- Don’t reuse passwords. If one of your accounts gets hacked, it makes it even easier for the hacker to access any other account you use the same password for. Applications like Dashlane provide free secure password creation and management software that can help users overcome this dilemma.
- Use multi-factor authentication when available. Using multiple pieces of data to verify identity is becoming more common. Even if your password has been compromised, the cybercriminal may not be able to access your account. The idea is simple: Once your input your password another piece of data is required. This could be something you know such as a pre-established answer to a question, a key sent to your phone, or a biometric form, such as a fingerprint, voice recognition, or retinal scan.
- Never write your passwords down. If you do write them down, never store them in an easily accessible area, such as taped to your monitor, underneath your keyboard, or in your wallet or purse. If you need a way to keep track of all your passwords, consider a password manager like LastPass or KeePass.
Educate your employees about cybersecurity threats
Employees need to be educated on the attacks that are typically used against small businesses and how to recognize the threat. Here are some ways you can do this:
- Periodically train your employees on how to inspect URLs cautiously to see if they redirect the user to an unknown website. They should also look for other telltale signs such as grammatical mistakes, spelling errors, and generic salutations. When in doubt, verify the request by contacting the company directly using contact information found independently, not from the email.
- Train your employees on the dangers of visiting suspicious or fake websites, opening email attachments unless you absolutely trust the source, clicking on bad links in emails, Facebook, and other social media sites, as well as instant messenger applications. Using pop-up blockers can also help. The key is to always be skeptical, and if you’re ever unsure, just don’t click on it.
- To prevent malware, make sure your employees know to avoid clicking on links or downloading email attachments from any unknown, untrusted senders. This can be done by deploying strong and updated firewalls, which prevent the transfer of large data files over the network in a hope to weed out attachments that may contain malware.
Establish a secure network usage policy
Having a policy in place does not guarantee employees will follow it. It does, however, raise the awareness of security and potential threats. Establishing a secure network usage policy can promote a proactive stance for the company should legal issues arise.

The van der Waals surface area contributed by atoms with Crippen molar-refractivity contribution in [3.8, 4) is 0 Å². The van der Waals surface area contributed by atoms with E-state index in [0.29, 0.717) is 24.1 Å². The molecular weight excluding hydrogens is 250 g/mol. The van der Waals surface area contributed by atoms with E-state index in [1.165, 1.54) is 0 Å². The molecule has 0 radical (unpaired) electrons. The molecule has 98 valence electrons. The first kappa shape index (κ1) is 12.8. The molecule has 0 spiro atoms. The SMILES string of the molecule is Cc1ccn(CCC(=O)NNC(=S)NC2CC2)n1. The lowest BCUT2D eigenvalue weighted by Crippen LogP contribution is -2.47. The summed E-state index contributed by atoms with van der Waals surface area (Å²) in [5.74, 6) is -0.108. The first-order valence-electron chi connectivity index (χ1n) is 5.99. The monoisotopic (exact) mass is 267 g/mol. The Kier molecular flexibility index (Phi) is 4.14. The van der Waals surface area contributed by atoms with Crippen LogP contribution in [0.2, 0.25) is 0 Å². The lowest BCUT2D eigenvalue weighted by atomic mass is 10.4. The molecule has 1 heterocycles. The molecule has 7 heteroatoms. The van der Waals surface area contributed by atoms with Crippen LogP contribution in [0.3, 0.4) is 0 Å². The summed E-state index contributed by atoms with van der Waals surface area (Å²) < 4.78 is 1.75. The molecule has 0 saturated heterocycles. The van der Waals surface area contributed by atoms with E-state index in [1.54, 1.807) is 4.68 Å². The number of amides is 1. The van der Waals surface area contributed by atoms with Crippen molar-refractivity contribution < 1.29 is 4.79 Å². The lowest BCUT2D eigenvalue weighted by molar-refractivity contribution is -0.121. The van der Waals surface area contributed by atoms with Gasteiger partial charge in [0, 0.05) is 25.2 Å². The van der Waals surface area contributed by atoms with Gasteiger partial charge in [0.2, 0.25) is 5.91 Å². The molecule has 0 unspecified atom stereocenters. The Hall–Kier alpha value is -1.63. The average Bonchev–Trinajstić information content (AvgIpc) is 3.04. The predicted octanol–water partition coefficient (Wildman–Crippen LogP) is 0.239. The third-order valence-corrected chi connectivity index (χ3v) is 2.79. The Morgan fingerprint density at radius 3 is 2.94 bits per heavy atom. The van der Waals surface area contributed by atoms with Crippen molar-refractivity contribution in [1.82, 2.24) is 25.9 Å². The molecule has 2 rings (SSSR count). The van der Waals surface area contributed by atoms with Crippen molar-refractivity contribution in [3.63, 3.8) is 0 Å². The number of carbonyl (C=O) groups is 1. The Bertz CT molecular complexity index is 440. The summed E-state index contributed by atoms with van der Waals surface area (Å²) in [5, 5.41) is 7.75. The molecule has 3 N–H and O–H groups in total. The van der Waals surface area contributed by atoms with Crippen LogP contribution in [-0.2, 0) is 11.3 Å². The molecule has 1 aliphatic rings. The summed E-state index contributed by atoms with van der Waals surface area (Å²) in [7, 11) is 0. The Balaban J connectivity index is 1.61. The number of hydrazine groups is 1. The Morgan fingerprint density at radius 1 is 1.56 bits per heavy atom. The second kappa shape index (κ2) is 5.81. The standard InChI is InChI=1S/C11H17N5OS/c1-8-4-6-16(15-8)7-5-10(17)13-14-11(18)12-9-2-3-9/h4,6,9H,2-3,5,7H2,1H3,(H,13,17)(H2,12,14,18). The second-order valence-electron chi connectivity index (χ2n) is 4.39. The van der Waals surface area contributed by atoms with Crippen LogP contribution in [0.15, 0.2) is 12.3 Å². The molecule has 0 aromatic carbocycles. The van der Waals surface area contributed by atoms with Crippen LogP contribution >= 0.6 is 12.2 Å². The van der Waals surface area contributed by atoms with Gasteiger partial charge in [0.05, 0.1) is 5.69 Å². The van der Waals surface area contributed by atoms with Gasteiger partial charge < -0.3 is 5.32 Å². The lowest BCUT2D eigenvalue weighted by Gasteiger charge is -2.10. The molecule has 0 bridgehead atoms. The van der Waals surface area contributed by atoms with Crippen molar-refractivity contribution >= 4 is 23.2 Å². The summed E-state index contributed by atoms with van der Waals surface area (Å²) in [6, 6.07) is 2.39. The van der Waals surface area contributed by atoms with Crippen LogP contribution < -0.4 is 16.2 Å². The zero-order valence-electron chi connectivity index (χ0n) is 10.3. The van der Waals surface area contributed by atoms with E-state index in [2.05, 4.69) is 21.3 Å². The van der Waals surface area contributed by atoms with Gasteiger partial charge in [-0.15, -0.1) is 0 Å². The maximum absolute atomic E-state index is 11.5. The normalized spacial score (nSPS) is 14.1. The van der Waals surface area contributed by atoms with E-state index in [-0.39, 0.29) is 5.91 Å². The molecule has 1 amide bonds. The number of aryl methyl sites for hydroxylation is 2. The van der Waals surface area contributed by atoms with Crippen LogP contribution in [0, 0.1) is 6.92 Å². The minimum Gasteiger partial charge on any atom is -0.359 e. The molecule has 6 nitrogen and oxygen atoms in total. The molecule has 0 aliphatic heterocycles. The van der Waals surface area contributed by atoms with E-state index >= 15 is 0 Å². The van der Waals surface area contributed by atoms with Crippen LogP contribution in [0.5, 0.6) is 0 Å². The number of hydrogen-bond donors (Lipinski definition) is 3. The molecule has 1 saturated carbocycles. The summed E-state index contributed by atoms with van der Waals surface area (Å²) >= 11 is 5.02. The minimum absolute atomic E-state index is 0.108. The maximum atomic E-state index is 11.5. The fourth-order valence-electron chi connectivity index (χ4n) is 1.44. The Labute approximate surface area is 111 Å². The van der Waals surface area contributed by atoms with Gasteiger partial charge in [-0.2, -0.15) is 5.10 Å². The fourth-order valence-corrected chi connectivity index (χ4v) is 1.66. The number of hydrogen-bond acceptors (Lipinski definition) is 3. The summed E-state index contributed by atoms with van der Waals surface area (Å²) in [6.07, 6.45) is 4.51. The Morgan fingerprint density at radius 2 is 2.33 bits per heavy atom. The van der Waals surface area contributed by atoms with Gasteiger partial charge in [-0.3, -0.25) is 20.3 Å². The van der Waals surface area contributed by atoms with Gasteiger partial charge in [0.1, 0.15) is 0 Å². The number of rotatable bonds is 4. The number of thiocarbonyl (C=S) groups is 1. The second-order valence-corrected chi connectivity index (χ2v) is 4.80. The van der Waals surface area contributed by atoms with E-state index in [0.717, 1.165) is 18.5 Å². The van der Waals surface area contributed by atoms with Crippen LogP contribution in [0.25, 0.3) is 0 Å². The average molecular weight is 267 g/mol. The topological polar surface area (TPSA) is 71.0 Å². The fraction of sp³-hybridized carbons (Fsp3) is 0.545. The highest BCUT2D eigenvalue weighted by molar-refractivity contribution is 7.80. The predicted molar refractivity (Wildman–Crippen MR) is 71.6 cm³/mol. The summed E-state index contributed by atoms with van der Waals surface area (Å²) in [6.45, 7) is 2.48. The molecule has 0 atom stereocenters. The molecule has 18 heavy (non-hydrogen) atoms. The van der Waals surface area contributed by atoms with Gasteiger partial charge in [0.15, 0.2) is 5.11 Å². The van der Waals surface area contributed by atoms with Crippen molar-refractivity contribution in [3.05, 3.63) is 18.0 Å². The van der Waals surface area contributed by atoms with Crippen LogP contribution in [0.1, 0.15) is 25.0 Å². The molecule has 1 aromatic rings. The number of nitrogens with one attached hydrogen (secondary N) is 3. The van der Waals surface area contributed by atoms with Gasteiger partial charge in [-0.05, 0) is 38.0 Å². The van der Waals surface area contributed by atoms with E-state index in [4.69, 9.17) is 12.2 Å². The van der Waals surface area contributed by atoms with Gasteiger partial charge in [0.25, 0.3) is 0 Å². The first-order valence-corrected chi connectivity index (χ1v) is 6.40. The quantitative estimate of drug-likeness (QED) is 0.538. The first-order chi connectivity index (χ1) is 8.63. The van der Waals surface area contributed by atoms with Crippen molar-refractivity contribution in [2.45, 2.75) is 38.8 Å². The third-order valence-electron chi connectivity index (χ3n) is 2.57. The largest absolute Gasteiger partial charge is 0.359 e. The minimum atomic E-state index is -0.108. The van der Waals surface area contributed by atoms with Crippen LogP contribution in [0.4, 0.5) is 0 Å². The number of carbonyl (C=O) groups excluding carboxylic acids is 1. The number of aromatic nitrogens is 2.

Brian recommends that small business owners have a written policy that every employee must read. In it, emphasize the importance of strong passwords, avoiding suspicious links and emails, the dangers of bringing unprotected, outside devices on to your business’s network (in fact, the best course of action is to not allow any personal devices to be connected to your systems), and how they access your network (only work-related business should be conducted on your network. All personal business should be conducted on a different network or out of the office).
Another way to ensure your employees keep your network safe is to deploy cloud-based services for your business processes. These services tend to be more secure than the traditional forms of storing data and working with data inside a small business environment. Make sure your employees are trained annually to have the same discipline that an employee at a larger company would have. It’s important to make sure that each small business employee knows the potential vulnerabilities of your company, and how they can protect themselves, the business, and your customers or clients from cyber threats.
Today’s world is fraught with peril from cybercriminals who wish to profit from or destroy your hard work. Cybersecurity must be made a top priority to help prevent this. We must be prepared to protect our organizations through countermeasures that include anti-malware software, updating your systems, comprehensive policies, and procedures as well as user training programs.
If you can afford it, it is also recommended to have periodic security audits as a way to keep your business secure. There are many providers who will scan your environments, analyze existing policies, and make recommendations on how to harden vulnerabilities.
Unfortunately, cybercriminals are not going away anytime soon and they are targeting small businesses more than ever before. Keep security in the forefront and you’ll have a better chance to avoid becoming one of their many victims.
Contributing authors: Ellis Friedman, Jennifer Leslie, and Ron Smith